One of the important results by an earlier numerical simulations by Molteni et al. (1994) is that the post-shock region (otherwise called the CENtrifugal pressure supported BOundary Layer or CENBOL, used as the Compton cloud in TCAF of CT95) of a transonic flow has most of the characteristics of a thick accretion torus (Abramowicz et al., 1978 and Kozlowski et al., 1978; Paczyński & Wiita, 1980; Begelman. Blandford & Rees, 1982; Chakrabarti, 1985, hereafter C85), except that CENBOL also has a radial motion and thus more accurate than the thick disk models of early eighties mentioned above. In an attempt to have a stationary image we require a theoretical solution for the CENBOL. We therefore use the fully general relativistic thick torus solution of Chakrabarti (1985) as the CENBOL along with a truncated Keplerian disk to have a theoretical model of a two component advective flow. To have different spectral states we change the accretion rates of these two components. To generate the spectrum from it, we employ a Monte-Carlo simulation code where soft photons from the truncated Keplerian component are allowed to (inverse) Compton scatter from the relativistic Maxwellian electrons inside the CENBOL. Monte-Carlo process (Pozdnyakov et al., 1983) provides one of the best techniques to generate the complete spectrum. The power-law component in the observed spectrum of black hole candidates is the result of repeated inverse Comptonization (Sunyaev & Titarchuk, 1985) of the soft photons. Thus, combining thermal multi-colour black body photons from the Keplerian disk, with the power-law component from thermal Comptonization, one obtains a complete spectrum. The Comptonized photons then follow curved trajectories as they leak out from the CENBOL after possible repeated scatterings and reach the observer. Higher energy X-rays are expected to come from deep inside of the CENBOL after multiple scatterings. Thus, one can obtain a different image with photons of different energy range. This makes the problem very interesting as far as observations are concerned. From the same simulation, by filtering photons reaching out to a series of observers sitting at different inclination angles, we also obtain totally different images and spectra of the same source with the same intrinsic disk properties. The time lag properties of this configuration would be important also. This would be reported elsewhere.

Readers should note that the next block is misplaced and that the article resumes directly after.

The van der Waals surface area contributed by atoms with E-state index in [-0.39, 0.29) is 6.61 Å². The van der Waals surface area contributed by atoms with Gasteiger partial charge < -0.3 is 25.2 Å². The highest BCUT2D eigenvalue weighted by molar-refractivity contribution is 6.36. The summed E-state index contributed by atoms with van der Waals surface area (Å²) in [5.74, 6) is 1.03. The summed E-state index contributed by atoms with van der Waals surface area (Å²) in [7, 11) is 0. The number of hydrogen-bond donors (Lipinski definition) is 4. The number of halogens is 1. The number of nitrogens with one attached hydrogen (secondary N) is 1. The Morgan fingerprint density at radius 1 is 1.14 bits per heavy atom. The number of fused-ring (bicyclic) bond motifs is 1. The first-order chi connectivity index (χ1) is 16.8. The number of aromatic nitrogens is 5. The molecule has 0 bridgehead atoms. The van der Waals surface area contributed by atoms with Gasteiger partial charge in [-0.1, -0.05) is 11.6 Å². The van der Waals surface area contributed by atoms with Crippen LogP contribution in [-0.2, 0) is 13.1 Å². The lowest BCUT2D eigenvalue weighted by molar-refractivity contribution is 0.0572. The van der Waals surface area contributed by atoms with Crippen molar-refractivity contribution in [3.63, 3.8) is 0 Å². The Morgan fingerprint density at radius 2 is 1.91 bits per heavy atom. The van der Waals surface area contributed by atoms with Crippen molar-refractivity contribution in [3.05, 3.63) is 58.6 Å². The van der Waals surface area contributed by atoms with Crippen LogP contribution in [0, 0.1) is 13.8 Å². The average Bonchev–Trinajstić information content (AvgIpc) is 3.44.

The plan of our paper is the following. In the next Section, we discuss geometry of the CENBOL and the Keplerian disk in our simulation. In §3, we describe the equations governing the null trajectories and image generation process that were used in this work. In §4, we present results of Monte-Carlo simulations for different disk parameters and in §5, we draw conclusions.

## 2 Nature of the Compton cloud and the soft photon source

In TCAF scenario, the higher viscosity component forms a Keplerian disk while the lower viscosity and low angular momentum component (which surrounds the Keplerian flow) forms a centrifugal barrier close to a black hole. In a large region of the parameter space, the centrifugal barrier induces formation of a standing or an oscillatory shock. The post-shock region is the Compton cloud. Being subsonic and basically rotating with more or less constant angular momentum, CENBOL satisfies some of the conditions of a radiation pressure supported thick accretion disk or a hot ion pressure supported torus (Abramowicz et al., 1978; Kozlowski et al., 1978; Paczyński & Wiita, 1980; Begelman, Blandford & Rees, 1982; Chakrabarti, 1985, hereafter C85) and therefore for all practical purposes, one can use C85 prescription of ‘natural angular momentum’ in general to describe electron number density and temperature distribution inside a hot CENBOL. CENBOL remains a hot ion pressure supported torus when the Keplerian component has a little accretion rate and the number of soft photon is not enough to cool down the CENBOL. We follow the procedure given in C85 to obtain the temperature and density distribution inside the CENBOL and treat it as the Compton cloud. In TCAF, the outer edge of the CENBOL is also the inner edge of the Keplerian component. Soft photons from the Keplerian disk is intercepted by the CENBOL and are re-emitted after Comptonization. In very soft states, when the Keplerian component rate is high, the CENBOL collapses and the entire disk can be treated as the standard Shakura-Sunyaev (1973, hereafter SS73) type disk which will pass through the inner sonic point due to its nature of transonicity (Chakrabarti, 1990). With even higher accretion rates, the inner edge is puffed up to produce a radiation pressure supported torus, but we will not explore that regime here. In Fig. 1, we present the geometry of our simulation. In order to obtain a stationary solution, we replace the high viscosity component of TCAF by the standard Keplerian disk as suggested by Page & Thorne (1974) (relativistic counterpart of SS73) and the advecting CENBOL by a purely rotating thick ion torus (C85). Typical schematic photon trajectories are shown.